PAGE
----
Mohammed quickly took advantage of both rulings. He opted out of court the first day after Pohl ruled that he could – the day the judge also took up the wardrobe issue. Yesterday, Mohammed initially elected not to attend the third day of pre-trial hearings, then showed up later that morning wearing a camouflage vest over his traditional white tunic.

Most of the distinctions between the UCMJ and military commission legal processes are less obvious to those without legal training, and the discussion could fill textbooks. One big question being debated during the 9/11 hearings, for example, is whether the defendants have constitutional rights.

However, a central concern in both the Manning and 9/11 cases is the issue of how classified information is dealt with in court.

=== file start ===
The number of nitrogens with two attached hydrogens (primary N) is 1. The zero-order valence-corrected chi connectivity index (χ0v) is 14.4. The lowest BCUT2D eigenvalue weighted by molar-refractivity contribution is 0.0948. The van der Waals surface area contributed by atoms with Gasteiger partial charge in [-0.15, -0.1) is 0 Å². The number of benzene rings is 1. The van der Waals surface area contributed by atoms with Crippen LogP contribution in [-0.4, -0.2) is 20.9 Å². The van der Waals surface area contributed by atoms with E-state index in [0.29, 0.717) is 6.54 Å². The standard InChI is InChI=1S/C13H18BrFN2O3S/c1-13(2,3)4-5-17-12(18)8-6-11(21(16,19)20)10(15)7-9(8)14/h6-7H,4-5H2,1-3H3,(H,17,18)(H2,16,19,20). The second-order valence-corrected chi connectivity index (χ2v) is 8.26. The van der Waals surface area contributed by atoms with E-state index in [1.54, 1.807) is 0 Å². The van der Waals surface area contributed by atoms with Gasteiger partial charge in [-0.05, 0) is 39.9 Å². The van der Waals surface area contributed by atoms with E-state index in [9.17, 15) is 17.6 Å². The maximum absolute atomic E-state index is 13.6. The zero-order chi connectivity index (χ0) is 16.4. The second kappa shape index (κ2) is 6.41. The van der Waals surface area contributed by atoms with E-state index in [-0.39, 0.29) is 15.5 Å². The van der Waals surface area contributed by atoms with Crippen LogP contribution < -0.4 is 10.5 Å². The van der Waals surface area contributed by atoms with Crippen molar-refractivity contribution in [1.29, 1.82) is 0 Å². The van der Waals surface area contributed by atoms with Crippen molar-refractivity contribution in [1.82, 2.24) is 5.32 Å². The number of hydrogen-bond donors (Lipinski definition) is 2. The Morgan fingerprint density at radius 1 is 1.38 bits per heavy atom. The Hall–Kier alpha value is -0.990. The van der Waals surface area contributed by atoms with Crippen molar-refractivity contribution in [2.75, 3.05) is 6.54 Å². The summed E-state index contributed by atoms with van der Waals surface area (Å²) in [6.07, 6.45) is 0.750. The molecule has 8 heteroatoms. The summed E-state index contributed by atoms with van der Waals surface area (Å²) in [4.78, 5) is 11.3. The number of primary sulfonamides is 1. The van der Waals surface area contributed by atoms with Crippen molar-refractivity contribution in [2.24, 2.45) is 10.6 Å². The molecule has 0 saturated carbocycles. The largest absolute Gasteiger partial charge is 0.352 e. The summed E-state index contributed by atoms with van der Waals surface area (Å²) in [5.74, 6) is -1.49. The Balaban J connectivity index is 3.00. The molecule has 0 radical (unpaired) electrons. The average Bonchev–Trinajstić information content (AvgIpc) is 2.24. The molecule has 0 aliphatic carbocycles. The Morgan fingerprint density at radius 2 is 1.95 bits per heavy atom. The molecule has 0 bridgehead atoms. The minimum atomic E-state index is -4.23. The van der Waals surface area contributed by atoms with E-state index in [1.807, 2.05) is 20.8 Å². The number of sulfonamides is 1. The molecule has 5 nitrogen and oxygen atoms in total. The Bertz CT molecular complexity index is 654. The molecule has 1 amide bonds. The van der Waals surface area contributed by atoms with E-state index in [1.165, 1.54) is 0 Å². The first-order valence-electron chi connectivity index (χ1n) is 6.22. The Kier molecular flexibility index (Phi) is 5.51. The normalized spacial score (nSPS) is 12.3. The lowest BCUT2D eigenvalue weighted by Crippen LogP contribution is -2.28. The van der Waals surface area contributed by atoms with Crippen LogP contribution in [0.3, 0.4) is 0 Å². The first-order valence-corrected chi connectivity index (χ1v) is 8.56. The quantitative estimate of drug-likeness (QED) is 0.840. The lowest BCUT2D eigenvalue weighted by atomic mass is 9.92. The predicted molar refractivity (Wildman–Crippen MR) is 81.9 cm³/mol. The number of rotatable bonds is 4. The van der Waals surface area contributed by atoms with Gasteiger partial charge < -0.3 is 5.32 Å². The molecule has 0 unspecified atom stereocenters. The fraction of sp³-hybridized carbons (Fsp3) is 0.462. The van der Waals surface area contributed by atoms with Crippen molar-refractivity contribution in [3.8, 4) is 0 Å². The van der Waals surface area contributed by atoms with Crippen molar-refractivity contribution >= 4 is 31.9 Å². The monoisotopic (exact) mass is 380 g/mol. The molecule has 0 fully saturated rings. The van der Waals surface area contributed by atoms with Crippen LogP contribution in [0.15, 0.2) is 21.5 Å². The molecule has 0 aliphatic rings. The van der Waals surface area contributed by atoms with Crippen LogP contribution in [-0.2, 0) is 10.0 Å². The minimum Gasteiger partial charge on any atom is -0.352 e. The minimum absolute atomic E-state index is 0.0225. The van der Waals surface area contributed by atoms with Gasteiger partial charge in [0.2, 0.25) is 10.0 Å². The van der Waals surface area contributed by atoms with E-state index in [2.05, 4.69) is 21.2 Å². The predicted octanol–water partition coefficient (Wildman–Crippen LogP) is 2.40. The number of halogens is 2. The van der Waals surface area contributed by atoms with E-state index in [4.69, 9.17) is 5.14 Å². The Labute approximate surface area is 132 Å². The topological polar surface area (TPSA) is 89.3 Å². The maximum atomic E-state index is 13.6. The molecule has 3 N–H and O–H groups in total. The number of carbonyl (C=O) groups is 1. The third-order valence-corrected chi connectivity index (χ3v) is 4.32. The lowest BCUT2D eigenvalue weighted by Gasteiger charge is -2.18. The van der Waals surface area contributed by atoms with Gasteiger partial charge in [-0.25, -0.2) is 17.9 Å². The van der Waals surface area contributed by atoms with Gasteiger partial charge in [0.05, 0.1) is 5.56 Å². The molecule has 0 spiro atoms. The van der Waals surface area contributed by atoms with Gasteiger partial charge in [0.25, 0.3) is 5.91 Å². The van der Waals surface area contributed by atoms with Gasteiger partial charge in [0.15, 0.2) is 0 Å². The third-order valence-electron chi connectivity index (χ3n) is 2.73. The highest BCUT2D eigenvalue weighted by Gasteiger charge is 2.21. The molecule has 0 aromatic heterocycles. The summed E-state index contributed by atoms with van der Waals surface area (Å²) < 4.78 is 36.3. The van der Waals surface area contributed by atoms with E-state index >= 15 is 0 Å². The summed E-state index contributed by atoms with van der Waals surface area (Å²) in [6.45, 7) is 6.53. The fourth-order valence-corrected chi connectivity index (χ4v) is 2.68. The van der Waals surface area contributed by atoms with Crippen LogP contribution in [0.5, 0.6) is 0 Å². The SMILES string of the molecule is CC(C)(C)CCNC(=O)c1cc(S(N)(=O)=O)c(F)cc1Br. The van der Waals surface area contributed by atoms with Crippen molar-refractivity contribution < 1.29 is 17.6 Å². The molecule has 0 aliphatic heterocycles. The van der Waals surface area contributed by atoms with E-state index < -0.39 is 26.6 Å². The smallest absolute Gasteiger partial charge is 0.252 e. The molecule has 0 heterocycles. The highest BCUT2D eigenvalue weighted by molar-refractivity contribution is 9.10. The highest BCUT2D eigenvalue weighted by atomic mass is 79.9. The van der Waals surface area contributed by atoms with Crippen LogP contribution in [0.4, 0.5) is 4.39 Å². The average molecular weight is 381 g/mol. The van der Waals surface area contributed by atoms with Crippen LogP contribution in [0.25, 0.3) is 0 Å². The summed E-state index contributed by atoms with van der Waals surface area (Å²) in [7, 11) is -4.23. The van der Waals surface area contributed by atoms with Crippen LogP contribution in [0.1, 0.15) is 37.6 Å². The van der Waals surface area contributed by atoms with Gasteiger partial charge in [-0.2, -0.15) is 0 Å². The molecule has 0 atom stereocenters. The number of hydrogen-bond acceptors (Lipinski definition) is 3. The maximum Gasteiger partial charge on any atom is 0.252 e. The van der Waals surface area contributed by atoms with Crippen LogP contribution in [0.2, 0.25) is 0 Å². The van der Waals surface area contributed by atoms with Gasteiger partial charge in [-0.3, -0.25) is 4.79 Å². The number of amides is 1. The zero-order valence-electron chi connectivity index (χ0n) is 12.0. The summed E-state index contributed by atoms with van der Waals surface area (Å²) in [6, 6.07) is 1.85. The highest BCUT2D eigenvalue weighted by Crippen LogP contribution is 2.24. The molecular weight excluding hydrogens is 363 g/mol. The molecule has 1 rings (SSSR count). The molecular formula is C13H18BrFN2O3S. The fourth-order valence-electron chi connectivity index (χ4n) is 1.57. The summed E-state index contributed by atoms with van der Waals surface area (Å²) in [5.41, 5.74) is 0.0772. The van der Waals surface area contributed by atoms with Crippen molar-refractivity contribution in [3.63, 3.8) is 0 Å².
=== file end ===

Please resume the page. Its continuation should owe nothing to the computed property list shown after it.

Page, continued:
Today, the fourth day of pretrial hearings for the 9/11 suspects continued to focus on the balance between protecting classified information that, if made public, could jeopardize U.S. national security, and the constitutional mandate that court proceedings be open to the public.

The prosecution and U.S. government lawyers say protections are needed to prosecute the case without disclosing classified information that would threaten U.S. national security.

In contrast, the defendant's defense teams accused prosecutors of using an overly broad banner of national security to safeguard information vital to providing a solid defense. Echoing them were lawyers representing the American Civil Liberties Union and media groups, who said the government wants to squelch information the public deserves to know.